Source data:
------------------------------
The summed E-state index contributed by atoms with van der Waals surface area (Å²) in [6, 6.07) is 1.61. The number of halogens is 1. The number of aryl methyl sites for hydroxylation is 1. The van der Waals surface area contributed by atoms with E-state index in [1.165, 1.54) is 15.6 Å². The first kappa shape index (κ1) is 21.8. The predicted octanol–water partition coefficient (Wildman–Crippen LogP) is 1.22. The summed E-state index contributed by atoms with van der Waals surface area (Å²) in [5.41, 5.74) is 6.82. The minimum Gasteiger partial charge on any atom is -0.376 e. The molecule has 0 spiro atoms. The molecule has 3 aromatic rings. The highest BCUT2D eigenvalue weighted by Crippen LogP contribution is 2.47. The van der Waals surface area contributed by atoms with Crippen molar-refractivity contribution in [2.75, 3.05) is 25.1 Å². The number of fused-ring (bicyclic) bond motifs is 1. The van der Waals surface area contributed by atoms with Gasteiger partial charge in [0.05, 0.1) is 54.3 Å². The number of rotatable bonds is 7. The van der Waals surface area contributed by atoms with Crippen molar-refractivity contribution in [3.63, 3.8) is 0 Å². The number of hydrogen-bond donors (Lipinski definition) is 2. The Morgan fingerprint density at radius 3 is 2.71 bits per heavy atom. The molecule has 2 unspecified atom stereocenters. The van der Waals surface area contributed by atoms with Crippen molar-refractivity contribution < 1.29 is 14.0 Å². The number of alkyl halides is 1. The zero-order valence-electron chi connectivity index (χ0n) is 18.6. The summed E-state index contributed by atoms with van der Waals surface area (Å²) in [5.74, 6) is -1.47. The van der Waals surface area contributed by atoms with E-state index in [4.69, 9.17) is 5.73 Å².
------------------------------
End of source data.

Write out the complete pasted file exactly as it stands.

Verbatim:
The summed E-state index contributed by atoms with van der Waals surface area (Å²) in [6, 6.07) is 1.61. The number of halogens is 1. The number of aryl methyl sites for hydroxylation is 1. The van der Waals surface area contributed by atoms with E-state index in [1.165, 1.54) is 15.6 Å². The first kappa shape index (κ1) is 21.8. The predicted octanol–water partition coefficient (Wildman–Crippen LogP) is 1.22. The summed E-state index contributed by atoms with van der Waals surface area (Å²) in [5.41, 5.74) is 6.82. The minimum Gasteiger partial charge on any atom is -0.376 e. The molecule has 0 spiro atoms. The molecule has 3 aromatic rings. The highest BCUT2D eigenvalue weighted by Crippen LogP contribution is 2.47. The van der Waals surface area contributed by atoms with Crippen molar-refractivity contribution in [2.75, 3.05) is 25.1 Å². The number of fused-ring (bicyclic) bond motifs is 1. The van der Waals surface area contributed by atoms with Gasteiger partial charge in [0.05, 0.1) is 54.3 Å². The number of rotatable bonds is 7. The van der Waals surface area contributed by atoms with Crippen molar-refractivity contribution in [3.63, 3.8) is 0 Å². The number of hydrogen-bond donors (Lipinski definition) is 2. The Morgan fingerprint density at radius 3 is 2.71 bits per heavy atom. The molecule has 2 unspecified atom stereocenters. The van der Waals surface area contributed by atoms with Crippen molar-refractivity contribution < 1.29 is 14.0 Å². The number of alkyl halides is 1. The zero-order valence-electron chi connectivity index (χ0n) is 18.6. The summed E-state index contributed by atoms with van der Waals surface area (Å²) in [5.74, 6) is -1.47. The van der Waals surface area contributed by atoms with E-state index in [4.69, 9.17) is 5.73 Å².